Thursday, December 20, 2012

(Backgrounder) Money Laundering: What Is Money Laundering?

Over the last few weeks, we have heard a lot banks about Banks Laundering money belonging to organized crime operations, rogue states and even terrorist networks. In this backgrounder, The Carnage Report will answer the question; what exactly is money laundering?

What is Money Laundering?

Money laundering is the process by which illegally attained funds are put through a series of transactions so that when it comes out at the end it becomes money that is attained legally. Typically the money is deposited into an off shore account, foreign bank, or business that keeps few records. This allows for the money to then be transferred back as a tax exempt legal currency.

The act of money laundering was established as a criminal act back in 1919 in the USA. However due to the lack of documentation banks were required to carry, many  instances of laundering went unnoticed. In 1970, the United States congress passed the Bank Secrecy Act (BSA). Because of the Bank Secrecy Act, forms were introduced to create a paper trail for banks and the IRS to follow like bread crumbs. This allowed the IRS to disrupt and destroy many money laundering operations and organizations most notable related to the mafia, drug trafficking, and other less than reputable ventures.

Money Laundering Examples Relating to Current Affairs

There have been many money laundering operations that have come to light within this past few years. The RBS ( Royal Bank of Scotland) has been in trouble as recently as last July with the US Federal Reserve for suspected breaking of the American trade sanctions with rogue nations, including Iran. This probe derailed the sell-off of RBS's US subsidiary, Citizens to Santander a Spanish based bank. The well-known ING Bank back in June was slapped with a $619 million settlement for an investigation into compliance with the United States sanctions levied against Iran, Cuba, and numerous other countries.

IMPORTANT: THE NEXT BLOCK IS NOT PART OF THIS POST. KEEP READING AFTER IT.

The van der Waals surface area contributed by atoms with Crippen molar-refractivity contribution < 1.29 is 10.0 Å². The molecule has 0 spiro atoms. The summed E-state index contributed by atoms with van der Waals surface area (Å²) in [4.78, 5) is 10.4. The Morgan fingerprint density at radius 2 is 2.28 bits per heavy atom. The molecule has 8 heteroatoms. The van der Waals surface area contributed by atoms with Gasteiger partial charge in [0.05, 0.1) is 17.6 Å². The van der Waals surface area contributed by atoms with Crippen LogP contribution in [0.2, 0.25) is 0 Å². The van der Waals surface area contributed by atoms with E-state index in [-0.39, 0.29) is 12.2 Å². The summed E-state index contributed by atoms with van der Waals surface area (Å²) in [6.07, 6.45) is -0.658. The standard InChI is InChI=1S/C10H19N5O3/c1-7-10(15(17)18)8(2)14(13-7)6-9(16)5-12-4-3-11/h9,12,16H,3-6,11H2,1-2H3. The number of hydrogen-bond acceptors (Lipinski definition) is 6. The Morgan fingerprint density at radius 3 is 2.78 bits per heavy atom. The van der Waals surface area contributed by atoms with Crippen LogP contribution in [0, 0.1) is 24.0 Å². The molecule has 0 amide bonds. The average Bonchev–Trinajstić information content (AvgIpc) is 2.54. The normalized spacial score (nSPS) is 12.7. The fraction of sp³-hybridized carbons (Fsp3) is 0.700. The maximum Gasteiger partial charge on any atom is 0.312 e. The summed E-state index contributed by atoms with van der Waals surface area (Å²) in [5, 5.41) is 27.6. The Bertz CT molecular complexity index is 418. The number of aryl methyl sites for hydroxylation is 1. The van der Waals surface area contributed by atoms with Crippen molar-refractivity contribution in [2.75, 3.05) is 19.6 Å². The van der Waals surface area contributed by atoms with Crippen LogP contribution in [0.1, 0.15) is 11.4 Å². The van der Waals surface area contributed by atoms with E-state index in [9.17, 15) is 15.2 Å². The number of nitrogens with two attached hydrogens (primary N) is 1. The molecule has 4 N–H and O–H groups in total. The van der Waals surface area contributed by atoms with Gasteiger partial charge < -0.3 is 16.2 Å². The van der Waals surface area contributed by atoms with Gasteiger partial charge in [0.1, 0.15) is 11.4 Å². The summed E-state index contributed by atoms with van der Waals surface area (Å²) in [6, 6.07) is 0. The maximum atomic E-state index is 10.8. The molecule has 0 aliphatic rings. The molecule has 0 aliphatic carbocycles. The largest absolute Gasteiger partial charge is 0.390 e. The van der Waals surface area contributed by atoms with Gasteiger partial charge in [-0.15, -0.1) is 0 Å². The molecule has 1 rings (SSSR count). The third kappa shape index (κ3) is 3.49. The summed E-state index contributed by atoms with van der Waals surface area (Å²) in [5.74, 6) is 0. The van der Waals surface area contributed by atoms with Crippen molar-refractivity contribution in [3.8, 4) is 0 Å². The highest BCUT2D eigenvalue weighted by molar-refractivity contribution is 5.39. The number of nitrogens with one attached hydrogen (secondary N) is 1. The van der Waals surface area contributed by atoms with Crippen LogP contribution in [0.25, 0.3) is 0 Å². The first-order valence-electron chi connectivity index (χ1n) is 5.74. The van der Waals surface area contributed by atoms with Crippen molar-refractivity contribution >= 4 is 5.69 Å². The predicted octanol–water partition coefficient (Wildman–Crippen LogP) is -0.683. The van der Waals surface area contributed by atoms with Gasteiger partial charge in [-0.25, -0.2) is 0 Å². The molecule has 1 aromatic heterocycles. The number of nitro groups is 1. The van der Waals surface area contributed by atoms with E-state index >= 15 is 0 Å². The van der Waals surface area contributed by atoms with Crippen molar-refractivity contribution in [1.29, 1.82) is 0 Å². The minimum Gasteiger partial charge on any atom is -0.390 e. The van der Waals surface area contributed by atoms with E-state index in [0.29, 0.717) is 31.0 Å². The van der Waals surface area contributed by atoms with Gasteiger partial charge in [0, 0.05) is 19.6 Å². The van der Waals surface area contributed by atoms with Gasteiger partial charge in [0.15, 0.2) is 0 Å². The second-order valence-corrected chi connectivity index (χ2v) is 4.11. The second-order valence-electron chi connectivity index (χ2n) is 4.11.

At the time, it was the biggest fine ever paid by a banking institution to settle accusations, wrapped in facts, for money laundering. During the investigation by the Treasury Department, there were more than twenty thousand transactions found with deleted or manipulated information. This allowed individuals in countries under sanctions to move money into and out of the United States. Lloyds TSB reached a settlement with the United States and New York State back in January for $350 million. They admitted to moving more than $300mil for Iranian clients by stripping personal information to hide the identity of their clients.

Not to be out done, Credit Suisse has been laid with a $539 million in monetary penalties for its connection to violations of the International Emergency Economic Powers Act and of course New York State law. The Swiss banking giant saw an increase in its dealings with Iranian financial firms by almost 400% from 2002 at about 49,000 transactions to 2005 reaching over 200,000 transactions. This was because in 2003 the Lloyds TSB stopped clearing activity for its Iranian clients. Those clients switched to the less regulated bank, Credit Suisse.